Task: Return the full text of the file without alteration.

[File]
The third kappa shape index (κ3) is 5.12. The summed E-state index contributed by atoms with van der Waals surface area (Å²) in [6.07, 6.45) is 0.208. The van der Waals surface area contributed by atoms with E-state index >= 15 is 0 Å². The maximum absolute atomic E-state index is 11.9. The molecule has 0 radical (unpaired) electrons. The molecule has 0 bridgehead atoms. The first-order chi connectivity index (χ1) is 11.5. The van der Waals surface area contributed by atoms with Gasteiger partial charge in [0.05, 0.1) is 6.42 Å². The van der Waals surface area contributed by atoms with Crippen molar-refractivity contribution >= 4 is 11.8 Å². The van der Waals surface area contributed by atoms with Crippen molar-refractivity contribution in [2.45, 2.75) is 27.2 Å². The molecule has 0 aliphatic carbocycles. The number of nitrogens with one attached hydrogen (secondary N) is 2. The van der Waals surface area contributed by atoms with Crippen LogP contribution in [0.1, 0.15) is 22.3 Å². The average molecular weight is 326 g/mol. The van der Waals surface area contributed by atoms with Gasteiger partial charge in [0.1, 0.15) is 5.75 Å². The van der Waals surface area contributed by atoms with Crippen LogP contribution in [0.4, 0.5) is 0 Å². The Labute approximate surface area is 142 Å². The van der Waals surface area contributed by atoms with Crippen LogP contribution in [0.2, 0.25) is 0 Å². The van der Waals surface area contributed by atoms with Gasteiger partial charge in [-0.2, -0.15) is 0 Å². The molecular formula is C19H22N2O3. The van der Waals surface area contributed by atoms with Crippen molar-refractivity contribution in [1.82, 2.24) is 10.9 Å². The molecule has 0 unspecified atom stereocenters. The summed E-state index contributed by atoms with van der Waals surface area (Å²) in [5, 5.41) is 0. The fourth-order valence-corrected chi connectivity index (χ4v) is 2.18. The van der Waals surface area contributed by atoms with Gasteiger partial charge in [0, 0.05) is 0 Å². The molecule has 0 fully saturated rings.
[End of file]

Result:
The third kappa shape index (κ3) is 5.12. The summed E-state index contributed by atoms with van der Waals surface area (Å²) in [6.07, 6.45) is 0.208. The van der Waals surface area contributed by atoms with E-state index >= 15 is 0 Å². The maximum absolute atomic E-state index is 11.9. The molecule has 0 radical (unpaired) electrons. The molecule has 0 bridgehead atoms. The first-order chi connectivity index (χ1) is 11.5. The van der Waals surface area contributed by atoms with Gasteiger partial charge in [0.05, 0.1) is 6.42 Å². The van der Waals surface area contributed by atoms with Crippen molar-refractivity contribution >= 4 is 11.8 Å². The van der Waals surface area contributed by atoms with Crippen molar-refractivity contribution in [2.45, 2.75) is 27.2 Å². The molecule has 0 aliphatic carbocycles. The number of nitrogens with one attached hydrogen (secondary N) is 2. The van der Waals surface area contributed by atoms with Crippen LogP contribution in [0.1, 0.15) is 22.3 Å². The average molecular weight is 326 g/mol. The van der Waals surface area contributed by atoms with Gasteiger partial charge in [0.1, 0.15) is 5.75 Å². The van der Waals surface area contributed by atoms with Crippen LogP contribution in [0.4, 0.5) is 0 Å². The Labute approximate surface area is 142 Å². The van der Waals surface area contributed by atoms with Crippen LogP contribution in [0.2, 0.25) is 0 Å². The van der Waals surface area contributed by atoms with Gasteiger partial charge in [-0.2, -0.15) is 0 Å². The molecular formula is C19H22N2O3. The van der Waals surface area contributed by atoms with Crippen molar-refractivity contribution in [1.82, 2.24) is 10.9 Å². The molecule has 0 unspecified atom stereocenters. The summed E-state index contributed by atoms with van der Waals surface area (Å²) in [5, 5.41) is 0. The fourth-order valence-corrected chi connectivity index (χ4v) is 2.18. The van der Waals surface area contributed by atoms with Gasteiger partial charge in [0, 0.05) is 0 Å². The molecule has 0 fully saturated rings.